Tears are streaming down my face at this point, but not because I’m holding a cute turtle — because I’m realizing that I’m holding an improbable miracle in my hands. Cheesy, but shockingly true.
Sea turtles struggle more to survive beyond any other organism I’ve seen. Their reproduction process involves danger at almost every step, from jaguars hunting nesting mothers shoreside, to raccoons eating eggs, to crabs snatching hatchlings as they scramble to the water. In fact, these same adorable turtles we later released to the ocean were all promptly consumed by frigate birds. Go figure.
As I looked down at the creature in my hands, I was in absolute awe of its existence. By all accounts, it shouldn’t be living. All the odds are stacked against it — yet it lives anyway. Sea turtles have, indeed, been on this planet for over 110 million years.
It dawned on me in that very moment that, in the same way that successes against incredible odds are possible in nature, they are also possible when it comes to the movement that strives to protect it. Adequate climate action may seem rather improbable, but it is deeply possible. Thanks for that reminder, olive ridley.
The next day, I was up at 4 a.m. again.
* * *
Sunday, we moved to high-altitude Monteverde. Walking along the cloud forest, I can’t help but stop every seven steps (and not just because I’m still scared of slipping in mud). This world we live in is just so beautiful.
There are no words.
And I’m looking around me now and am recognizing how much of this incredible world I haven’t seen yet, feeling viscerally that I am no more than a speck of dust, of nothingness in this moment in time; remembering all the times I have been told to “stress less,” to “sleep more,” to not to spend 99 percent of my waking life fighting for climate justice because the fact is that we’re fighting the Goliath within ourselves, that we’re stuck within a system that “cannot exist” without fossil fuels, that climate change is going to happen anyway, and so I might as well give up.
I see how beautiful this world is, and I refuse to accept the fate that scientists predict for us.
I’m reminded of the prayer I heard ringing through the streets of Lima merely a month ago: “Somos semillas.” They tried to bury us, but they have forgotten — we are seeds.
As NASA scientists affirm that 2014 was the hottest year on record, I know that we cannot afford to wait for any political action to come when it comes to climate change. We must demand better from the people whose job it is to provide for our futures: our elected officials, our community leaders, our university trustees. We deserve at least that much.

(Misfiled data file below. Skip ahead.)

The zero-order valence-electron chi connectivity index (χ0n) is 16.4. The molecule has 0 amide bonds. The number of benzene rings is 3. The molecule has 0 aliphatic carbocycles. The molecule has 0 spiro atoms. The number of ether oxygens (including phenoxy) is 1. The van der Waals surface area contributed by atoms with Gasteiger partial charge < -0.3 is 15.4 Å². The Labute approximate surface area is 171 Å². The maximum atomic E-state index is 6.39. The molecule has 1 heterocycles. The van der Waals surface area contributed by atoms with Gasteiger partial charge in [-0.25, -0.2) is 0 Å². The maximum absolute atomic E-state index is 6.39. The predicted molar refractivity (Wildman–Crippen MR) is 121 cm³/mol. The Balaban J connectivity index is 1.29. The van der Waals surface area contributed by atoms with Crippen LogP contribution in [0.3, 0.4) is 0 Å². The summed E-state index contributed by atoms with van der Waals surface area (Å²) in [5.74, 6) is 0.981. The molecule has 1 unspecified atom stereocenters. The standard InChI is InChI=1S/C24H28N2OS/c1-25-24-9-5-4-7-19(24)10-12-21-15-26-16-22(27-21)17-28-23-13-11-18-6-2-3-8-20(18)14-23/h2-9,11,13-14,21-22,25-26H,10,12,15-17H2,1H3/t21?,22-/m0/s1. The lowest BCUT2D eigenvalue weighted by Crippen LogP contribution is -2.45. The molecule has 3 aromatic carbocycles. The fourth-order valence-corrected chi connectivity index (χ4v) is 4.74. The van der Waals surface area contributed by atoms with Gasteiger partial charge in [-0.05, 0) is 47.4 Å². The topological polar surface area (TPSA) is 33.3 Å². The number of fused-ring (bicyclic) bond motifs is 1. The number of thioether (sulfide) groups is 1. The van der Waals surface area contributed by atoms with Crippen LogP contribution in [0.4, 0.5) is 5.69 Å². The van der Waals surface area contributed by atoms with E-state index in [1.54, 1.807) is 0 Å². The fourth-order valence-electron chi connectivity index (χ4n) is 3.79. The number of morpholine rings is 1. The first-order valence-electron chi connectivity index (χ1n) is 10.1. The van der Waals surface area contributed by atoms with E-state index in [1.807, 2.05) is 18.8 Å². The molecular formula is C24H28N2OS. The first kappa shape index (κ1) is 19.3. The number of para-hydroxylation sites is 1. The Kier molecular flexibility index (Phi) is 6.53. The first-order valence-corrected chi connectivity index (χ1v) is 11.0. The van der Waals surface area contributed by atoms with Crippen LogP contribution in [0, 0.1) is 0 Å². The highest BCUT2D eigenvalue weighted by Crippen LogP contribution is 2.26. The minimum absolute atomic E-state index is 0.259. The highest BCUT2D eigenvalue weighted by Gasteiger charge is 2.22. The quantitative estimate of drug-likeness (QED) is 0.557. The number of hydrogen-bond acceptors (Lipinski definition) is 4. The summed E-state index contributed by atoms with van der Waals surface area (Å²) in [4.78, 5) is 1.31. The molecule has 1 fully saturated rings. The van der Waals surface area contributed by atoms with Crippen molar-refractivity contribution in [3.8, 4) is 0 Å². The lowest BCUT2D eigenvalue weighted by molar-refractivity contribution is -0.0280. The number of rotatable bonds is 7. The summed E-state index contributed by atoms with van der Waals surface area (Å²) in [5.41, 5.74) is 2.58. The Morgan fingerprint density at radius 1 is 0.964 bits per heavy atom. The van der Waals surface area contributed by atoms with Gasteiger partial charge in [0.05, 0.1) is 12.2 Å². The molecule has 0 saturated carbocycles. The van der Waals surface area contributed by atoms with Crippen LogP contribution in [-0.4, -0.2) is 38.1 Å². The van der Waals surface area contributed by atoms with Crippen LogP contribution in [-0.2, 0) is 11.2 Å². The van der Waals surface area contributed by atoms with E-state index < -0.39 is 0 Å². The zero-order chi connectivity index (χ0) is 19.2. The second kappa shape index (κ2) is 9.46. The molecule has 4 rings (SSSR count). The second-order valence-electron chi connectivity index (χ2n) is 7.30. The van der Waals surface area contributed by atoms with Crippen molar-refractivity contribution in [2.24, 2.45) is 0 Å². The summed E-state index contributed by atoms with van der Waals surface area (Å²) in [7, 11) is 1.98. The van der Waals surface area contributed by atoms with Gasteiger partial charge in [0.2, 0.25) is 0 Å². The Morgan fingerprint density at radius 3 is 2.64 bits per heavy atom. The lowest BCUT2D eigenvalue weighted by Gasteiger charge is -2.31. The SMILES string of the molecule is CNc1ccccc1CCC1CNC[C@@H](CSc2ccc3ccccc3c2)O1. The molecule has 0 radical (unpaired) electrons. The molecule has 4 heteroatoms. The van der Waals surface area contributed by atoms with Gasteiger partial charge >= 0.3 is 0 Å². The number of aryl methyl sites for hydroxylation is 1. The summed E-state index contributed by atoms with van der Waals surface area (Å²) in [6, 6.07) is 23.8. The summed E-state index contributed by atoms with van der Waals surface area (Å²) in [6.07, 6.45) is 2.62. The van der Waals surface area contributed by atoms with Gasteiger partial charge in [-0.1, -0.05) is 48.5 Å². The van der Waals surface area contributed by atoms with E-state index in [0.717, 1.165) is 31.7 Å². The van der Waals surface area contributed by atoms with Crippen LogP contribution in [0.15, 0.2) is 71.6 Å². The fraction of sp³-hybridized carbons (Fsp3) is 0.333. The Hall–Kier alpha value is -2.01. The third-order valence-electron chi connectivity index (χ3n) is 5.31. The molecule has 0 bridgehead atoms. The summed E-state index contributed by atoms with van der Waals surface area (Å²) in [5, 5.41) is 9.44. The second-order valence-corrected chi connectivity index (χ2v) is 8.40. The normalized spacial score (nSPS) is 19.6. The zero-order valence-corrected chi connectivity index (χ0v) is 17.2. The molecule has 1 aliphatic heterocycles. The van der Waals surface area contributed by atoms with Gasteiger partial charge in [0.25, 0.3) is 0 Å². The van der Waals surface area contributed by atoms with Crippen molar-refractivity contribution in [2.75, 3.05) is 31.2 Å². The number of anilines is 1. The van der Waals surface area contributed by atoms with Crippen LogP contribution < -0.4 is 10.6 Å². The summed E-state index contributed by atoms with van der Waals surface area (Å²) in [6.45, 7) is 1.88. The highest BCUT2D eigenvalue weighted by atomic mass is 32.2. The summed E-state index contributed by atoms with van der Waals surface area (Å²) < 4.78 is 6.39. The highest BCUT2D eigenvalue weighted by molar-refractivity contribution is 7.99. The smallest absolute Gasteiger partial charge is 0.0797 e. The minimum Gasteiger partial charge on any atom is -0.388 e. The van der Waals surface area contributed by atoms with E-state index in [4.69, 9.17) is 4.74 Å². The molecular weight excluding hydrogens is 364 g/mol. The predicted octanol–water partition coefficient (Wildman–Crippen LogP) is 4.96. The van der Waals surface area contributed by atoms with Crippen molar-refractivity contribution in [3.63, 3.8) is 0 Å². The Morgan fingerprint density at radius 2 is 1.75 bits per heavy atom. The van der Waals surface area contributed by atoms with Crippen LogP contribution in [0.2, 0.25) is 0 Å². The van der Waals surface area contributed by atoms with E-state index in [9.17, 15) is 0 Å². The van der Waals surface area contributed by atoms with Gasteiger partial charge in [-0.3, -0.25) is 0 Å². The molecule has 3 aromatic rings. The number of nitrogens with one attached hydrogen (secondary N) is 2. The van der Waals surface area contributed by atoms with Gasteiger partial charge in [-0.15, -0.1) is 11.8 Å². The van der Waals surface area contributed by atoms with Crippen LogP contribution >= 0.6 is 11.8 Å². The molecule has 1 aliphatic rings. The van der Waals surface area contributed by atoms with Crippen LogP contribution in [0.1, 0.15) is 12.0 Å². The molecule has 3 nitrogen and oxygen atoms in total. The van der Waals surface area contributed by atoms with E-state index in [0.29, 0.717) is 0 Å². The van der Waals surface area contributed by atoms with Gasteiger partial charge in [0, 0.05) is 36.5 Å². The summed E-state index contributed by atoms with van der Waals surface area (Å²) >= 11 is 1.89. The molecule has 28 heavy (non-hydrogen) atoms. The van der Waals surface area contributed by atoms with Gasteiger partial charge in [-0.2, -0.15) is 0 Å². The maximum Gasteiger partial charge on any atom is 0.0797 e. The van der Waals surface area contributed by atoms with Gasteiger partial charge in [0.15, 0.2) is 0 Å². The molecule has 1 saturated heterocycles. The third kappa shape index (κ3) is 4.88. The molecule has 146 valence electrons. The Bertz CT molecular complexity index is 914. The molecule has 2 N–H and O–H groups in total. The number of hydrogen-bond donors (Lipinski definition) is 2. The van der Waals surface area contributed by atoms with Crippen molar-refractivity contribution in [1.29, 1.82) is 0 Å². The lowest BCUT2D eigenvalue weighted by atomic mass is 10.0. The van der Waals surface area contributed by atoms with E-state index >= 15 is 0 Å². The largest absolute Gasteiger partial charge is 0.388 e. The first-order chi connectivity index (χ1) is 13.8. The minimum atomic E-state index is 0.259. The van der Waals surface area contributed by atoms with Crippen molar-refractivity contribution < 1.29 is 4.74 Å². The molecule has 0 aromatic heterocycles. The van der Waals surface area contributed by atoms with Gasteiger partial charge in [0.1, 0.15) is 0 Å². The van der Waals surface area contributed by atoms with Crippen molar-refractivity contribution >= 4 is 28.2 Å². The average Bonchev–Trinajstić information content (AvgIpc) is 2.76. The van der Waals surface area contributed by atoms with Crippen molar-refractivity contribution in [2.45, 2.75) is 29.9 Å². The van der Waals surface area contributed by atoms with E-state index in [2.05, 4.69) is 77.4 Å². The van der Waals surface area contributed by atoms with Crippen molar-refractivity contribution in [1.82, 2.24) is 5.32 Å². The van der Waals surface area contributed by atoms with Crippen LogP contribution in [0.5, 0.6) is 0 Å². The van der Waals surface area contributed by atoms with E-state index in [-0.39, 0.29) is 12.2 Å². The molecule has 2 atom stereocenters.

Why would this matter to you? I was once told that youth wield immense power by being able to bring the future into the present. We are young, we are students and we are barely even just beginning our lives — but we are society’s moral voice. It is our birthright to demand a future that is at least as good as the ones into which our parents were born.
I’m told that the action I seek on climate change is impossible, unrealistic, idealistic. But I look around me and see how awe-filled this world we live on is, and I can’t bring myself to accept that apathy and greed are greater than humanity. I refuse to believe so.
Working on climate issues is by far the most physically and psychologically exhausting and spiritually exasperating thing I could ever see myself doing. It offers very little rewards, almost consistently beating you down. And yet it’s filled with the most emotional, inspiring, empowering experiences I’ve ever had.
I couldn’t possibly be doing anything else.
Author’s Note: I highly encourage the trolling of this article in the comments section. Nothing makes me happier than seeing climate deniers waste their energy attacking me instead of doing something more productive with their lives.
Leehi Yona ’16 is co-coordinator for the SustainUS Agents of Change youth delegation program to the United Nations climate negotiations and lead organizer of the Divest Dartmouth fossil fuel disinvestment campaign.